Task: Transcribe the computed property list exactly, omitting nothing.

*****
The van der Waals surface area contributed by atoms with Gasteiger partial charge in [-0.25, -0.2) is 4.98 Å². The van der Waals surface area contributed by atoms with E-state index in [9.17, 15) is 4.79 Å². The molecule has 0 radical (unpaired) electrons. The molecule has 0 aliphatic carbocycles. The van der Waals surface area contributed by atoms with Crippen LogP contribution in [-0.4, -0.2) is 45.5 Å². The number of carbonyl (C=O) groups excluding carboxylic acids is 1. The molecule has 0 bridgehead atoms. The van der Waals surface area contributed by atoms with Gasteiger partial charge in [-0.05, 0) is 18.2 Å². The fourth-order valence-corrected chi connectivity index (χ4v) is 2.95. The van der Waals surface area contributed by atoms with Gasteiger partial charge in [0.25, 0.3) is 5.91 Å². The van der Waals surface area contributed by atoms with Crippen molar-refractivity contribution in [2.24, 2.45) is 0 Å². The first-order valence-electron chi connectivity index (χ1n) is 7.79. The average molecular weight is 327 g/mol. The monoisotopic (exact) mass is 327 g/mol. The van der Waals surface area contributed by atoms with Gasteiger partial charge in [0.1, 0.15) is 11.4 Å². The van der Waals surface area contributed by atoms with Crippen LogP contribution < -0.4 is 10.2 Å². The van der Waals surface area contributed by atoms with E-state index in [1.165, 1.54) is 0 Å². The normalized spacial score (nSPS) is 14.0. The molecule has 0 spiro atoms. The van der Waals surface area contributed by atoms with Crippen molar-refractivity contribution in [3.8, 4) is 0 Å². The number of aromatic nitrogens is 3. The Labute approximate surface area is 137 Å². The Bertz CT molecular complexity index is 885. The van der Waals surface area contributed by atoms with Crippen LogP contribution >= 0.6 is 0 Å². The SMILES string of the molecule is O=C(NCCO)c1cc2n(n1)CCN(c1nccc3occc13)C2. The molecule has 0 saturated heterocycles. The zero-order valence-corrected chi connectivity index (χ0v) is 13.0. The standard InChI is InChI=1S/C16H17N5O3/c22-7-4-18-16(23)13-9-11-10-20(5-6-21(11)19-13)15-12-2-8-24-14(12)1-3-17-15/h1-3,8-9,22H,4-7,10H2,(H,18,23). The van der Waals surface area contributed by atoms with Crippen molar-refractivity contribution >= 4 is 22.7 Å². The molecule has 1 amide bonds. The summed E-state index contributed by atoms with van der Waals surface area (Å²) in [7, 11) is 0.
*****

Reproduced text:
The van der Waals surface area contributed by atoms with Gasteiger partial charge in [-0.25, -0.2) is 4.98 Å². The van der Waals surface area contributed by atoms with E-state index in [9.17, 15) is 4.79 Å². The molecule has 0 radical (unpaired) electrons. The molecule has 0 aliphatic carbocycles. The van der Waals surface area contributed by atoms with Crippen LogP contribution in [-0.4, -0.2) is 45.5 Å². The number of carbonyl (C=O) groups excluding carboxylic acids is 1. The molecule has 0 bridgehead atoms. The van der Waals surface area contributed by atoms with Gasteiger partial charge in [-0.05, 0) is 18.2 Å². The fourth-order valence-corrected chi connectivity index (χ4v) is 2.95. The van der Waals surface area contributed by atoms with Gasteiger partial charge in [0.25, 0.3) is 5.91 Å². The van der Waals surface area contributed by atoms with Crippen molar-refractivity contribution in [2.24, 2.45) is 0 Å². The first-order valence-electron chi connectivity index (χ1n) is 7.79. The average molecular weight is 327 g/mol. The monoisotopic (exact) mass is 327 g/mol. The van der Waals surface area contributed by atoms with Gasteiger partial charge in [0.1, 0.15) is 11.4 Å². The van der Waals surface area contributed by atoms with Crippen LogP contribution < -0.4 is 10.2 Å². The van der Waals surface area contributed by atoms with E-state index in [1.165, 1.54) is 0 Å². The normalized spacial score (nSPS) is 14.0. The molecule has 0 spiro atoms. The van der Waals surface area contributed by atoms with Crippen molar-refractivity contribution in [3.8, 4) is 0 Å². The number of aromatic nitrogens is 3. The Labute approximate surface area is 137 Å². The Bertz CT molecular complexity index is 885. The van der Waals surface area contributed by atoms with Crippen LogP contribution >= 0.6 is 0 Å². The SMILES string of the molecule is O=C(NCCO)c1cc2n(n1)CCN(c1nccc3occc13)C2. The molecule has 0 saturated heterocycles. The zero-order valence-corrected chi connectivity index (χ0v) is 13.0. The standard InChI is InChI=1S/C16H17N5O3/c22-7-4-18-16(23)13-9-11-10-20(5-6-21(11)19-13)15-12-2-8-24-14(12)1-3-17-15/h1-3,8-9,22H,4-7,10H2,(H,18,23). The van der Waals surface area contributed by atoms with Crippen molar-refractivity contribution >= 4 is 22.7 Å². The molecule has 1 amide bonds. The summed E-state index contributed by atoms with van der Waals surface area (Å²) in [7, 11) is 0.